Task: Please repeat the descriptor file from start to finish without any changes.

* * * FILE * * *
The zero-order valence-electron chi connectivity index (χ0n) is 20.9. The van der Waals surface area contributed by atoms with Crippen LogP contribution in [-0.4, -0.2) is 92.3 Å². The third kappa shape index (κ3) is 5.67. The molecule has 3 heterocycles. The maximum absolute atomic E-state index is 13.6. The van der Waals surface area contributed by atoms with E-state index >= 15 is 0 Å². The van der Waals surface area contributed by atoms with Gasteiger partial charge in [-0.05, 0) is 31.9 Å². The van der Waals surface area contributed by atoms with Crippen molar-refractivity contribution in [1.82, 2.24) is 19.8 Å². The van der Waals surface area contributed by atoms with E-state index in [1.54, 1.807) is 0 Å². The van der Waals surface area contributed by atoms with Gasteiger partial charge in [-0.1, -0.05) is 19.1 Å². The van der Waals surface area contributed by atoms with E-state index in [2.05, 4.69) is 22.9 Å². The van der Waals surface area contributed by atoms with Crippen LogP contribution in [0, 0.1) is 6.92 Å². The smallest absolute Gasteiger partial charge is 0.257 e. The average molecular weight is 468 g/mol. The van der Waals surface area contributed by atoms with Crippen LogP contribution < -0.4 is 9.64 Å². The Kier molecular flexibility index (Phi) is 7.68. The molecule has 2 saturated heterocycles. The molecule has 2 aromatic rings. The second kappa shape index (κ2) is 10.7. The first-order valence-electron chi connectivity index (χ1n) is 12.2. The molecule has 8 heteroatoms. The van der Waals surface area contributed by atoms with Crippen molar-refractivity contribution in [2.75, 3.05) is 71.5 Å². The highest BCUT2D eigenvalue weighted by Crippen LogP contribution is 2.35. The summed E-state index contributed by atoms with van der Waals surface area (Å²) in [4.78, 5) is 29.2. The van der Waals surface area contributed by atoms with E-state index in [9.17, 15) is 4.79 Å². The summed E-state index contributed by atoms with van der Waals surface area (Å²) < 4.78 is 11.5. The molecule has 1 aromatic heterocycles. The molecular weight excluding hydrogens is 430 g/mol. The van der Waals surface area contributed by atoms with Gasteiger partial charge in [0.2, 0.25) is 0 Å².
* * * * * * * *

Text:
The zero-order valence-electron chi connectivity index (χ0n) is 20.9. The van der Waals surface area contributed by atoms with Crippen LogP contribution in [-0.4, -0.2) is 92.3 Å². The third kappa shape index (κ3) is 5.67. The molecule has 3 heterocycles. The maximum absolute atomic E-state index is 13.6. The van der Waals surface area contributed by atoms with E-state index >= 15 is 0 Å². The van der Waals surface area contributed by atoms with Gasteiger partial charge in [-0.05, 0) is 31.9 Å². The van der Waals surface area contributed by atoms with Crippen molar-refractivity contribution in [1.82, 2.24) is 19.8 Å². The van der Waals surface area contributed by atoms with E-state index in [1.54, 1.807) is 0 Å². The van der Waals surface area contributed by atoms with Gasteiger partial charge in [-0.1, -0.05) is 19.1 Å². The van der Waals surface area contributed by atoms with E-state index in [2.05, 4.69) is 22.9 Å². The van der Waals surface area contributed by atoms with Crippen LogP contribution in [0, 0.1) is 6.92 Å². The smallest absolute Gasteiger partial charge is 0.257 e. The average molecular weight is 468 g/mol. The van der Waals surface area contributed by atoms with Crippen LogP contribution < -0.4 is 9.64 Å². The Kier molecular flexibility index (Phi) is 7.68. The molecule has 2 saturated heterocycles. The molecule has 2 aromatic rings. The second kappa shape index (κ2) is 10.7. The first-order valence-electron chi connectivity index (χ1n) is 12.2. The molecule has 8 heteroatoms. The van der Waals surface area contributed by atoms with Crippen molar-refractivity contribution in [2.75, 3.05) is 71.5 Å². The highest BCUT2D eigenvalue weighted by Crippen LogP contribution is 2.35. The summed E-state index contributed by atoms with van der Waals surface area (Å²) in [4.78, 5) is 29.2. The van der Waals surface area contributed by atoms with E-state index in [9.17, 15) is 4.79 Å². The summed E-state index contributed by atoms with van der Waals surface area (Å²) < 4.78 is 11.5. The molecule has 1 aromatic heterocycles. The molecular weight excluding hydrogens is 430 g/mol. The van der Waals surface area contributed by atoms with Gasteiger partial charge in [0.2, 0.25) is 0 Å².